European Free Software Policy Meeting 2018: more joint activities important for Free Software in Europe

Written by Polina Malaja

Following the well-established tradition of gathering active Free Software groups before FOSDEM kicks off, the FSFE once again partnered up with OpenForum Europe for the third edition of European Free Software Policy Meeting in Brussels, the heart of European decision-making.

This time the purpose of the meeting was to shed light on topics important for Free Software in public policy all over Europe, not only within the European Union; and to exchange experience for any policy action within different regions in case similar concerns for Free Software pop up. Practice shows that they often do, and this is why it is important to be informed about similar actions in other parts of Europe, in order to be able to address corresponding concerns in a timely and effective manner.

17 different groups were represented at the European Free Software Policy Meeting 2018: from national Free Software groups to public sector representatives, and international organisations. Our participants deemed to be a diverse group, yet similar in the challenges we face on both national and European level.

Common challenges for Free Software in Europe and beyond

EU Copyright reform: Article 13 of the current copyright directive proposal can seriously hamper collaborative software development, and especially Free Software, imposing the use of mandatory upload filters, and illegal monitoring of their users. As a result of this proposal code repositories can be arbitrarily removed online. The directive proposal is currently being discussed by co-legislators in the European Parliament and the Council of the European Union, which both are struggling to reach an agreement on controversial Article 13. Action within the Member States to "#savecodeshare" is needed more than ever, in order to make sure that decision-makers understand the repercussions of Article 13 for Free Software.

Software patents: while the EU legislation to impose patents on software was rejected back in 2005, patentability of software insinuates itself into policy discussions through other means. In particular, the Unitary Patent Court Agreement (UPCA) may in practice impose the patentability of software in the EU. By now 15 Member States have ratified the UPCA, without such Member States as post-Brexit UK and Germany whose support is necessary in order for the Unitary Patent Court system to start to function. A petition against UPCA ratification was run in the UK, however, there is a need for remaining Member States to be aware of the practical ramifications of UPCA for innovation and especially software business in Europe.

Open Standards: standardisation policies are still being infiltrated by closed standards disguised as "open", and tricky patent licensing practices that are only called "fair, reasonable and non-discriminatory" (FRAND) in the name of greater innovation. In fact, these practices only dilute the discourse. It is time the term "open standards" is used in accordance with the Free Software definition defined through 4 freedoms, and appropriate Free Software licences as approved by Free Software Foundation and Open Source Initiative. Otherwise, we will continue facing misconceptions about (un)equal treatment of Free Software in public procurement, where Free Software can be de facto excluded as a result of policies prescribing business models.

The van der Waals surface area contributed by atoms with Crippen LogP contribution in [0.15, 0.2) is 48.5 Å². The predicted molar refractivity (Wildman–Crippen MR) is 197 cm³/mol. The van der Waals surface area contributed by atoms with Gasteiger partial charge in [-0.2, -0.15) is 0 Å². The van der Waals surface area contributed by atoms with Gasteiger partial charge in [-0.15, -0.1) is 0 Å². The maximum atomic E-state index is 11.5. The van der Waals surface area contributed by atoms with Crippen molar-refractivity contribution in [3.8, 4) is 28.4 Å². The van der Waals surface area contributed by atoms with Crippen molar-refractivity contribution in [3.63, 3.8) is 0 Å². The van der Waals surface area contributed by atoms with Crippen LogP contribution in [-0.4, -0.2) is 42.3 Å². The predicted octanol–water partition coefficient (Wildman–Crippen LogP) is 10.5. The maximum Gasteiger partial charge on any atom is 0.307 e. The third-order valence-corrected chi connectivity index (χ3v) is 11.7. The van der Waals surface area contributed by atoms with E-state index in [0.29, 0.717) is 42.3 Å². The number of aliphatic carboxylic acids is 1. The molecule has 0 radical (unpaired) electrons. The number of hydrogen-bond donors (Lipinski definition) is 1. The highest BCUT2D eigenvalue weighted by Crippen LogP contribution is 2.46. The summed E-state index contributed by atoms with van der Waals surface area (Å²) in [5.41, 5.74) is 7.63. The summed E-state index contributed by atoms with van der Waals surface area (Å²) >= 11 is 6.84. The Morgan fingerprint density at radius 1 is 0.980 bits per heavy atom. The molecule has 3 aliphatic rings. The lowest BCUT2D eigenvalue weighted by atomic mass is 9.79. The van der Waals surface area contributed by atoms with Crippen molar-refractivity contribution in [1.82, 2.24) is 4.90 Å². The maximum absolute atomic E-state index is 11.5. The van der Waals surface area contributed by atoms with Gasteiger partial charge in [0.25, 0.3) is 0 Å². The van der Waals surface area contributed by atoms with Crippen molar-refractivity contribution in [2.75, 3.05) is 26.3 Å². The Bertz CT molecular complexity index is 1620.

Public Money, Public Code: "All publicly funded newly-established software should be made publicly available under Free Software licence". This is the demand that the FSFE together with ca 116 other organisations and Free Software projects, as well as more than 16 000 individuals are asking from politicians. The campaign is aimed at gathering evidence about public expenditure on software and other IT services in public sector, to provide information that is easily understandable for decision-makers, and to equip Free Software activists all over the world with tools to ask their politicians during national elections to make sure that software paid with taxpayers money is made freely available to the public.

Ways to move forward

The meeting once again proved that there is a need to continuously exchange ideas, update each other on concerns and victories for Free Software, and experience we gather while pursuing our mutual goals to maintain the ecosystem for Free Software to flourish. More collaboration and staying informed is necessary in order to establish the "smart network" of Free Software activists all over Europe and beyond, where more joint activities can take place. We will continue to build on that resource to share information, and update each other on activities crucial for Free Software, and to establish meaningful collaborations to address common challenges for Free Software.